June 18, 2008
It's a disease that affects millions of people in the United States: Type 1 Diabetes, destroying the body's ability to create insulin, a hormone needed to convert food into energy. But researchers at UVa feel they may have found a way to reverse the disease.
"This may be the only type of medication for people with existing Type 1 Diabetes," said Dr. Jerry Nadler, director of Endocrinology and Metabolism at the University of Virginia.
Using a combination of two drugs, researchers were able to reverse the disease in 70% of the diabetic mice tested.
"We're very excited about the findings and these mice simulate what happens in people with type 1 diabetes," said Nadler.
Here's how it works. One of the drugs, called lisofylline, stops the body from destroying insulin producing cells. The other, called INGAP, helps the body regenerate new cells that create insulin. But even more exciting than the results is how soon this may be available to the public.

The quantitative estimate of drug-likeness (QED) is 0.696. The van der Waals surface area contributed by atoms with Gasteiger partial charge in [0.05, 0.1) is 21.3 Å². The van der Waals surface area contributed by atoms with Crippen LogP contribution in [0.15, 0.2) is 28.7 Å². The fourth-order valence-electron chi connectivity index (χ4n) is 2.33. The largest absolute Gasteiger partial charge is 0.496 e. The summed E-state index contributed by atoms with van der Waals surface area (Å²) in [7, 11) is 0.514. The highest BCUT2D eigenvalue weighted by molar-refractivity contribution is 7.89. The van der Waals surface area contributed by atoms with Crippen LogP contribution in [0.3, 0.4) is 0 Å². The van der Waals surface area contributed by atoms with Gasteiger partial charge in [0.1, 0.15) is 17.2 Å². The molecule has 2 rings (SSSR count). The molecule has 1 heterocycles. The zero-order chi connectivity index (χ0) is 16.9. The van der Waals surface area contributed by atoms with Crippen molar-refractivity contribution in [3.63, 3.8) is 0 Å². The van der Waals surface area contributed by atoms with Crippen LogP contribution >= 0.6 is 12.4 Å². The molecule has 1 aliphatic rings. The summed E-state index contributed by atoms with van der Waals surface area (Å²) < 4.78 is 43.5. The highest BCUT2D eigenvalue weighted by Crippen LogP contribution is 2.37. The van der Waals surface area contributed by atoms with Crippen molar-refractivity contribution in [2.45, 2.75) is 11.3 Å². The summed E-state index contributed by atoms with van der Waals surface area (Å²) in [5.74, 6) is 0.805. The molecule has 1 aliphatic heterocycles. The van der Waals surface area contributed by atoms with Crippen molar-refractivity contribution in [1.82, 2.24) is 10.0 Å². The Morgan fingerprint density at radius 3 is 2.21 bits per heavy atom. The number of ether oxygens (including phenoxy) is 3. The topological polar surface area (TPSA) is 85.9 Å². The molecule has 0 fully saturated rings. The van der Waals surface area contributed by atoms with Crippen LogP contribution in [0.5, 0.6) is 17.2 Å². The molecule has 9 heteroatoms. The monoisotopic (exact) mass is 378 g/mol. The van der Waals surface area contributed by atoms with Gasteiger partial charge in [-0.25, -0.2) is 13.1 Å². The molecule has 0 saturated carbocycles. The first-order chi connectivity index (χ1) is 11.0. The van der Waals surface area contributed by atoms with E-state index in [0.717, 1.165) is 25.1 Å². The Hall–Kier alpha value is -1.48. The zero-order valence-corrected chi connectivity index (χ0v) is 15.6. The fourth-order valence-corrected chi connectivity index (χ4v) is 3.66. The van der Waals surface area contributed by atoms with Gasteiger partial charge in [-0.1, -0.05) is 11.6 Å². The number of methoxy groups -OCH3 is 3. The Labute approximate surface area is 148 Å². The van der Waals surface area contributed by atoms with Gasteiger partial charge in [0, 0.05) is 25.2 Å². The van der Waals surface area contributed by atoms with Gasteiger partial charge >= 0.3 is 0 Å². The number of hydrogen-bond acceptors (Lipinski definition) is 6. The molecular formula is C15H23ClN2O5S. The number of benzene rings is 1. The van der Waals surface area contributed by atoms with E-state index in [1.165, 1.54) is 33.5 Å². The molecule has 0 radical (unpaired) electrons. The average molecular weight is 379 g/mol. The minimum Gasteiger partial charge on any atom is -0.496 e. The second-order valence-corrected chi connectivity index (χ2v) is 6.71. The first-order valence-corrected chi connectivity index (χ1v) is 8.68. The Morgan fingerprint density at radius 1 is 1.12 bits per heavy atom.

"The most exciting part to us is that this combination therapy approach could actually go to the clinic in a reasonably short period of time," said Nadler.
That's because both drugs have already been tested in humans in clinical trials separately. They Passed safety testing that usually takes years and years. And if proven effective, researchers say it would be unlike anything used to treat the disease before.
"Even if it works partially well and helps the body regenerate some insulin producing cells that stay functional, that's a major advance. There's no other therapy like that out there," said Nadler.
If all goes well, Dr. Nadler says that the drugs could be available to the public within three to five years.
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